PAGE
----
07 July 2014

Sleep Hygiene Tip of the Week || Keep a sleep diary and track your ZZZs

Comedian Tracy Morgan in 2009,
photo by David Shankbone.
You have probably heard about the recent vehicular crash along the Jersey Turnpike which critically injured comedian Tracy Morgan, put two of his friends in the hospital, and took the life of his fellow comedian, James "Uncle Jimmy Mack" McNair. What you might not know is that the accident may have been caused by a drowsy driver. 

Morgan's limousine bus was struck from behind by a truck whose driver allegedly failed to notice the slowed traffic in front of him. Investigations into the accident suggest he may not having slept at all for more than 24 hours prior to the time of the accident. The truck driver has been charged with death by auto and four counts of assault by auto and his bail was set at $50,000.

How does drowsy driving happen? It's simple. If you don't get enough sleep every night, you generate a "debt of lost sleep" over time which can lead to cumulative cognitive problems that can be compared to the same kinds of impairments affecting people who are legally drunk. Ironically, driving drowsy, in New Jersey, is considered a crime comparable to drunk driving.

Drowsy driving can happen to anybody... including you. People who are at higher risk for drowsy driving include teenagers, new parents, the elderly... anybody who doesn't get their full night's rest, night after night.

If you have a relatively normal sleep schedule, you can suffer from sleep deprivation (aka insufficient sleep) by simply not getting solid sleep at night. This can increase the likelihood that you will drive drowsy.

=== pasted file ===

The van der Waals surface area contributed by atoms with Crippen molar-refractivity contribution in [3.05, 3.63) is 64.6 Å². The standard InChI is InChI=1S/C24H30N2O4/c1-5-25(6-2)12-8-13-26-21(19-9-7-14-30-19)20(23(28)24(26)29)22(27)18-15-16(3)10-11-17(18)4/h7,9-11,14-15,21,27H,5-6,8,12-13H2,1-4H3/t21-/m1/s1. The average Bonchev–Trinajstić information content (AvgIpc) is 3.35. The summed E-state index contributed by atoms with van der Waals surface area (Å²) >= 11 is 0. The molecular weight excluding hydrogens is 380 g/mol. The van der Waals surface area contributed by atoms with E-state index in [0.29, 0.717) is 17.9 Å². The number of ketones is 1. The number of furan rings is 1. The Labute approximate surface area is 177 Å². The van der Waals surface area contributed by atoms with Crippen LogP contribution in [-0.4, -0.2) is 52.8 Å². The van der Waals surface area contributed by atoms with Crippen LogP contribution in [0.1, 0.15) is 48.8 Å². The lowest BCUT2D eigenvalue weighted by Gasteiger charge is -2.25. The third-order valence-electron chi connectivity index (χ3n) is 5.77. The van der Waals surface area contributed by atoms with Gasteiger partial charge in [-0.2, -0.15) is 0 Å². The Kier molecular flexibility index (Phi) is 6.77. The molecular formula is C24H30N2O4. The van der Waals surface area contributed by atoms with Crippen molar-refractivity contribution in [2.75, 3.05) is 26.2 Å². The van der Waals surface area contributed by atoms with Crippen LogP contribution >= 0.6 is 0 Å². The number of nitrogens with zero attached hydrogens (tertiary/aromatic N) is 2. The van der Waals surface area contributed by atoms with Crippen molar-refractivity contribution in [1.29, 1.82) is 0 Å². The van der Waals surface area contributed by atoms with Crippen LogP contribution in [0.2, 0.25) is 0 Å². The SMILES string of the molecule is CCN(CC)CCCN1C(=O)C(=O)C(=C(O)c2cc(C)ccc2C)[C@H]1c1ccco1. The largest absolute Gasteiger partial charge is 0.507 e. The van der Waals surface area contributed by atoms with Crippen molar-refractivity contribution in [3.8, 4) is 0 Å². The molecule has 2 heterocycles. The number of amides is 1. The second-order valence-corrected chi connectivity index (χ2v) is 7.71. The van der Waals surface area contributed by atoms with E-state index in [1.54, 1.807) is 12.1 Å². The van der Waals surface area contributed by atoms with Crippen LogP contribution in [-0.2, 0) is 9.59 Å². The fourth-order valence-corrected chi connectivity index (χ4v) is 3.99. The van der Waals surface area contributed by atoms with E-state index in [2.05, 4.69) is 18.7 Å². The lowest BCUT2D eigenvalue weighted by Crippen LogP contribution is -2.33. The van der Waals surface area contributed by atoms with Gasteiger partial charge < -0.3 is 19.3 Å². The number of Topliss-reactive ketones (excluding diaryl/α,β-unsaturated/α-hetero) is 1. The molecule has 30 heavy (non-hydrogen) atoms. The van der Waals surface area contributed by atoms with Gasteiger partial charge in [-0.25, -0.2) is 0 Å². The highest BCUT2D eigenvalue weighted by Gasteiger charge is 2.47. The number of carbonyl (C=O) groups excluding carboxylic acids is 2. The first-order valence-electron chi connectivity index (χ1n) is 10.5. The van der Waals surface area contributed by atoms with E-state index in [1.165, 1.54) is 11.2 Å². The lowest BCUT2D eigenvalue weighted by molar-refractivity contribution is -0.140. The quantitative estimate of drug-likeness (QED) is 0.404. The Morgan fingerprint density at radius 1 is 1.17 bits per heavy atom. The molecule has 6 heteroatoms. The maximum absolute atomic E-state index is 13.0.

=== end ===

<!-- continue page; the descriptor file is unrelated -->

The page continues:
However, if you have an unusual work or life schedule, in which you find it difficult to find and stay in a reliable sleep pattern, such as what can happen with 9-1-1 dispatchers, long-haul truck drivers and nurses on rotation, your risks for sleep deprivation increase dramatically.

SLEEP HYGIENE TIP OF THE WEEK: If you find you are sleepy during the day, while at work or in your car, it could be useful and illuminating to keep a sleep diary, noting bed and rise times each day and any naps, periods of insomnia or other pertinent information to help you better understand your sleep habits. Generally speaking, most human beings need slightly longer than 8 hours of sleep per night, every night of the week. If, after keeping your sleep diary for a full two weeks, you find your amounts of sleep don't add up to 50-60 hours per week, this should give you pause to consider how you might be accumulating an undesirable amount of sleep debt.

You might then be able to sneak in added sleep via naps or earlier bed times or later rise times in order to recuperate your lost sleep. By doing so, you can avoid the very serious consequence of drowsy driving as described here, as well as other long-term cognitive problems that can arise from chronic sleep deprivation.